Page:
In a story first reported by GolfChannel.com, Charlotte County Police responded to a call May 13 after Golden claimed that he’d been assaulted by his opponent’s caddie in the parking lot of Coral Creek Club, where he was competing in the Mid-Am finals. Golden told police that the caddie, Brandon Hibbs, struck him because of a rules dispute earlier in the round. Hibbs denied any involvement, and police found no evidence of an attack.

Golden posted a 910-word statement on the alleged incident on his Twitter account on Thursday night. He said that he wanted to provide more detail because “others have posed some valid questions about the series of events that led to me withdrawing” from what was an all-square match with two holes to play.

Golden wrote that both Dull and Hibbs were rude and disruptive during the match, and that “alcohol appeared to be influencing [Hibbs’] behavior.”

Dull, who caddies at Streamsong Resort in Florida, did not immediately respond to a request for comment.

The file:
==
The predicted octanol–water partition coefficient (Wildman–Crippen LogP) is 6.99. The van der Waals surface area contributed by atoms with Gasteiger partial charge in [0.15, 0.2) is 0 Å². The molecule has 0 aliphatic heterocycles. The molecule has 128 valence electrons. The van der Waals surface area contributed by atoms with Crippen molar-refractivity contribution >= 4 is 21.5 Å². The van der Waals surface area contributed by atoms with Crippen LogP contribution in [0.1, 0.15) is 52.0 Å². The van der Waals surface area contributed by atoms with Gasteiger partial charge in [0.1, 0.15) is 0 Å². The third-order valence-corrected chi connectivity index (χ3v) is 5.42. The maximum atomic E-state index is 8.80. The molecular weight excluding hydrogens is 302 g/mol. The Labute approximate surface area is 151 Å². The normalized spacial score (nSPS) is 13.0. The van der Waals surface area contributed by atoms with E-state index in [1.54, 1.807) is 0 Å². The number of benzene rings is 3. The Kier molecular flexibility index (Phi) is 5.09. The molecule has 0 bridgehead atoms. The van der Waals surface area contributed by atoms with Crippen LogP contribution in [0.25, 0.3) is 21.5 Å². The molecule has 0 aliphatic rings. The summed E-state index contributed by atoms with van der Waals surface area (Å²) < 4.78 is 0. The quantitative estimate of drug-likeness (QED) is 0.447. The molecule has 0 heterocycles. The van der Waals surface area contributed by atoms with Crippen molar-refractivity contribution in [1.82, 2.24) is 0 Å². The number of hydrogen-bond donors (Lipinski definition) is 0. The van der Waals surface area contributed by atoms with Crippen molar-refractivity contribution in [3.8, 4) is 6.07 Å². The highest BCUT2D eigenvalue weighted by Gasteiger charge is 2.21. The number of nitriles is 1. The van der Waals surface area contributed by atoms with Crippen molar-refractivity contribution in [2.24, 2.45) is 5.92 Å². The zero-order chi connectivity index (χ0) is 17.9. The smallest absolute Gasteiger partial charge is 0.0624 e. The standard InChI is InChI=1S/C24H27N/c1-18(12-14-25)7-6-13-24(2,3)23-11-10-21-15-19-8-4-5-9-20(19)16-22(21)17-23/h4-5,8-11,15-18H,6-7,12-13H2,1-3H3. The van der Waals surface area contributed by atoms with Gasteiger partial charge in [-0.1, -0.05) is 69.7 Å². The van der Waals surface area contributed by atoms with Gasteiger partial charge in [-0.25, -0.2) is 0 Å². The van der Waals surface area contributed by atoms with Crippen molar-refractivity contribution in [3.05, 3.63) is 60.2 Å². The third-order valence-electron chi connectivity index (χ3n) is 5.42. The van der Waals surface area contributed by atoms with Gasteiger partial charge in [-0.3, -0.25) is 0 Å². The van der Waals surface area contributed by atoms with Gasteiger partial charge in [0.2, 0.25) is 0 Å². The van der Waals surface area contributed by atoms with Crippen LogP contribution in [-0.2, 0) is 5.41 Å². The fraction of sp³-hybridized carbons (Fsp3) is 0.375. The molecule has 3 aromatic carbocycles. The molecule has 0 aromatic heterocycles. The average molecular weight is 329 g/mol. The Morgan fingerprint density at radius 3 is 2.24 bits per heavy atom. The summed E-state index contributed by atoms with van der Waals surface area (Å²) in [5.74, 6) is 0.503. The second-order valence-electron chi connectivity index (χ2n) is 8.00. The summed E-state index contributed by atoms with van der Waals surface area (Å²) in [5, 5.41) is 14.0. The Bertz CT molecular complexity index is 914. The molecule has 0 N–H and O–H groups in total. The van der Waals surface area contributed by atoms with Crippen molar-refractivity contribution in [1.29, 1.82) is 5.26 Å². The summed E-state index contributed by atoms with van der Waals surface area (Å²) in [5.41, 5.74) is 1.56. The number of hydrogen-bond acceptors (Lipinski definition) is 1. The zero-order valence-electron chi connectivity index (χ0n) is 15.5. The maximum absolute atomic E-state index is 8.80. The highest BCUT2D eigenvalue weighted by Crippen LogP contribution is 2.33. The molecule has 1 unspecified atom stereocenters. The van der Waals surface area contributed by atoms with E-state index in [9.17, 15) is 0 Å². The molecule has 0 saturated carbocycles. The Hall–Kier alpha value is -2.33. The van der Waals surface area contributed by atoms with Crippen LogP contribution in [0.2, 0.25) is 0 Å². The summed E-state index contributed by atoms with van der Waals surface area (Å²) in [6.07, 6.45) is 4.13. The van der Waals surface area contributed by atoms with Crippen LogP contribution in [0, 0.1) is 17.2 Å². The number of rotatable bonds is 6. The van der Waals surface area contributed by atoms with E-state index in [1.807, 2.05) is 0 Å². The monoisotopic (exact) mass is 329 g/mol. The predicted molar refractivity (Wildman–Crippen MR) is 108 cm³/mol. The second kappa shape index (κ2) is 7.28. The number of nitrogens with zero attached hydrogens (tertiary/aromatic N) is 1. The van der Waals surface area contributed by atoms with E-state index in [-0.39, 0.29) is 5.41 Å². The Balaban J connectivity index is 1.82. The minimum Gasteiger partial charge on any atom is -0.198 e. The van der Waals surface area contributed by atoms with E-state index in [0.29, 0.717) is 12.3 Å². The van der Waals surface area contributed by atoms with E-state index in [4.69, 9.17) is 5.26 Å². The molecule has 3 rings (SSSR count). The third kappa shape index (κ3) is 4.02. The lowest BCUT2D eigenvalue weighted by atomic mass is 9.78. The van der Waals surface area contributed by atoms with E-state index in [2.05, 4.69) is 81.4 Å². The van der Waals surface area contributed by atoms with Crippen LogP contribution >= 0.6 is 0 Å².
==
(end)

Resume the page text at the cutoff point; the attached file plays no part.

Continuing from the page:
“I’ve never seen an opposing caddie engage in so much conversation with a competitor,” Golden wrote. “On the eighth hole I had become extremely frustrated when my opponent and caddie were talking and moving. I expressed my disappointment with their etiquette to the rules official in our group.”

On the ninth hole, Golden informed the official that he believed Hibbs had broken the rules by offering advice on his putt. Golden won the hole by concession to move 2 up at the turn, and Hibbs removed himself from the match and returned to the clubhouse.

Golden wrote that after the penalty, the match “turned even nastier, with more negative comments from my opponent on the 10th tee.” He added that he conceded Dull’s 15-foot birdie putt on No. 10 because he was “sick of the abuse from my opponent, and I wanted the match to resemble what you would expect of a FSGA final.”

Though there were no witnesses to the alleged attack and police found little evidence, save for “some redness on the inside of [Golden’s] lip,” Golden wrote that the inside of his mouth was bleeding, his face was “throbbing” and his hand was also injured from bracing his fall. X-rays and CT scans over the past week all came back negative, he said.

Golden reiterated that he was disappointed with the FSGA’s decision to accept his concession in the final match. He had recommended that they suspend the event and resume it “at a later time.”

“The FSGA has one job, and that’s to follow the Rules of Golf,” Golden wrote. “Unfortunately, there’s no rule for an inebriated ‘ex-caddie’ punching a player in a match-play rain delay with no witnesses.”